These bars have a solid, small radius nose. They’re also lightweight because they’re typically used on smaller chainsaws. These bars can allow the carver to be fairly precise because they run smaller chains – down to about ¼”.

Narrow Nose Bars

Bars that have a narrow nose are easier to control and reduce the risk of kickback. This option is typically available in the:

  • Replaceable sprocket nose bar
  • Solid nose bar
  • Sprocket nose bar

Replaceable Sprocket Nose Bars

This bar comes apart so you can replace the sprocket nose if it gets damaged or you want to use a different chain pitch. This can be cost effective but can also be a hazard if it’s not installed properly.

The other benefit of the replaceable sprocket nose bars is that they take the load off of the nose of the bar and transfer it to the roller bearing allowing for a more balanced cutting experience.

Solid Nose Bars

Earlier we talked about dirty wood. These are the bars that are best to use in environments that are:

  • Dirty
  • Dusty 
  • Gritty
  • Sandy
  • Sooty

Because those types of conditions are harder on the saw, and these bars are often used on hard timber, these bars tend to get very hot and will drain some of the saw’s power. With that in mind, they would not be effective for an electric chainsaw.

Sprocket Nose Bars

The sprocket nose bars have less resistance, so they allow the chain to move faster around the nose without significant heat or power loss.

Wide Nose Bars

Wide nose bars are effective when you need strong boring ability like when you’re felling a large tree.

Note: Boring is a technique that has a strong potential for kickback. To properly bore into a tree:

  • Begin the cut with the chainsaw lower than the bar’s tip.
  • Using the tip, begin boring vertically at a 90-degree angle to the holding wood.

Like the narrow nose bar, the wide nose option is also available in the:

  • Replaceable sprocket nose bar
  • Solid nose bar
  • Sprocket nose bar

Quality Material

Not only do you have options as to the function of the chainsaw bar, you also can choose the material it’s made from.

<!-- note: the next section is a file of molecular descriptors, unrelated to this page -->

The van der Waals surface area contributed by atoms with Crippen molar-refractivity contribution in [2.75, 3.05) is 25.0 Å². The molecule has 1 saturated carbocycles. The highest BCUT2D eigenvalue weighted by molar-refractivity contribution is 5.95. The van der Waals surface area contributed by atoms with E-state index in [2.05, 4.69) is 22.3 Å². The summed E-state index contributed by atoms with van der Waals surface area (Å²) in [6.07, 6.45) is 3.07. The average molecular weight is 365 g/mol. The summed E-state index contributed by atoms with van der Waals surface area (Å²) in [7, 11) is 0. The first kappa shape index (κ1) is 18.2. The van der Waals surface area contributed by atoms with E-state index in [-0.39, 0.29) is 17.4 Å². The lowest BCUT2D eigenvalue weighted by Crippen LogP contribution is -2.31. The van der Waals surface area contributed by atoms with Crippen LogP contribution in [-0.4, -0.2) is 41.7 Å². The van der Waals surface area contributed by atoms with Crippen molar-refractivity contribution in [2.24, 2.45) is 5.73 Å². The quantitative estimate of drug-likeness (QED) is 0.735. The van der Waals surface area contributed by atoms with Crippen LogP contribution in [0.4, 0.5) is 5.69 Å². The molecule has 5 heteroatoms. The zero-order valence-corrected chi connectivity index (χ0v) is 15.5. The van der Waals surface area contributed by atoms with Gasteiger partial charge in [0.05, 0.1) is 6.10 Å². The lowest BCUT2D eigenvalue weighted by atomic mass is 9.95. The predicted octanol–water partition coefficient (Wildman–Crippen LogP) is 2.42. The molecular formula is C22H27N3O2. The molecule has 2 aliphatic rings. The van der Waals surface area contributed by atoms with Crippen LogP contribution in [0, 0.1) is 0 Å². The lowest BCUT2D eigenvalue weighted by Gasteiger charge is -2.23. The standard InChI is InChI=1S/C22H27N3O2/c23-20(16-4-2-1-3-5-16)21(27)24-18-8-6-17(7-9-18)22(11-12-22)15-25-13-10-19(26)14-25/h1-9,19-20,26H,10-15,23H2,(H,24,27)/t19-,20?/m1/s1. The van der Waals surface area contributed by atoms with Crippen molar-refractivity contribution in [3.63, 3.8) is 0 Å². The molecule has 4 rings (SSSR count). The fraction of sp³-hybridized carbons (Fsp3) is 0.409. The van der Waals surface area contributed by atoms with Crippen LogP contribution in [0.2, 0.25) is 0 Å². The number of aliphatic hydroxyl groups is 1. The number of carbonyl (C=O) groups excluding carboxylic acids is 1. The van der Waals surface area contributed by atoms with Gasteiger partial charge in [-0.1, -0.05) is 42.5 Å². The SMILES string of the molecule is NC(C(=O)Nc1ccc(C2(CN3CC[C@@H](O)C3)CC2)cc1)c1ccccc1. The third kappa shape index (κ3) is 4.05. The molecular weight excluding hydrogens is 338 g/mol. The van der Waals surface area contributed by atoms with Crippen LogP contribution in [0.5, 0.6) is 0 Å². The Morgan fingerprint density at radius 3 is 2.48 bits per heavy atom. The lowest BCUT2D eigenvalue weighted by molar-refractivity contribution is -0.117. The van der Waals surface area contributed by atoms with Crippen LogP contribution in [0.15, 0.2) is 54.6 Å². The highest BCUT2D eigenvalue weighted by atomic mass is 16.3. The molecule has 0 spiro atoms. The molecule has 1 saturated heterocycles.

Some bars are laminated as opposed to solid to provide greater flexibility. They’re not as strong as the solid bars, and only come in lengths up-to 24-inches, but if you need some give in your chainsaw bar, a laminated bar may be a good choice.

Husqvarna also makes a TechLite™ bar. This bar is said to be 18-percent lighter than most other bars. Although it isn’t right for all jobs, if you’re working in an area where you need to protect your strength, this could be a good option.

Chainsaw Safety

Chainsaws are considered to be the “most dangerous hand tool that can be purchased.” The reason for that is that there isn’t any required training or licensing for anyone to have and use one.

There are an average of 40,000 chainsaw-related injuries of varying degrees, from minor to lethal, reported every year. To avoid being one of those statistics:

  1. Before doing anything, thoroughly read your user’s manual. Each chainsaw is different – not only in size but in features the manufacturer provides. Know yours well.
  1. Be honest with yourself – know what you’re capable of. If the project is bigger than you think you should tackle, there’s no shame in calling a professional to handle the job. Start with simple/small projects and work your way up.
  1. Always inspect your chainsaw before starting a project. Make sure the chain is tight on the guide bar and that all of the safety features work properly.
  1. Make sure the chain brake is engaged when you’re starting your chainsaw. 
  1. ALWAYS hold your active chainsaw with both hands. If you need to use one of your hands for something else, stop your chainsaw first.
  1. Practice. Practice starting, stopping, sawing. Never saw anything being held by someone else and don’t rush yourself.
  1. Have a buddy nearby. This is not a lone activity. Make sure you have someone nearby just in case something goes wrong. Likewise, have a first aid kit along.
  1. Wear protective gear. As with most serious activities, you should always protect yourself by wearing:
  • Boots
  • Earplugs or safety headphones
  • Gloves
  • Goggles
  • A hard hat
  • Long pants, if not chaps
  1. Do not climb a tree with your chainsaw or saw on a ladder. If you need to saw something higher than you can easily reach without having the saw above your head, you may want to:
  • Invest in a pole saw that will allow you a longer reach.
  • Call a professional with the tools and experience to manage the project.
  1. Never use the nose of your saw to cut. The nose of your chainsaw is the kickback zone.
  1. Let your chainsaw cool before refueling.
  1. Keep your chainsaw out of children’s reach. You think your power tools are cool. Kids are even more fascinated by them. Don’t tempt them with this one.

It’s Time to Build Your Chainsaw

Whether you are working on projects around the house, storing up your firewood for the winter, or creating some incredible sculptures, you have several options as to how you’re going to build the perfect chainsaw for your needs.

Related Posts:
Can You Use a Chainsaw Without Bar Oil?
Sharpening Your Chainsaw In The Field
This is Why You Must Not Use A Chainsaw in the Dirt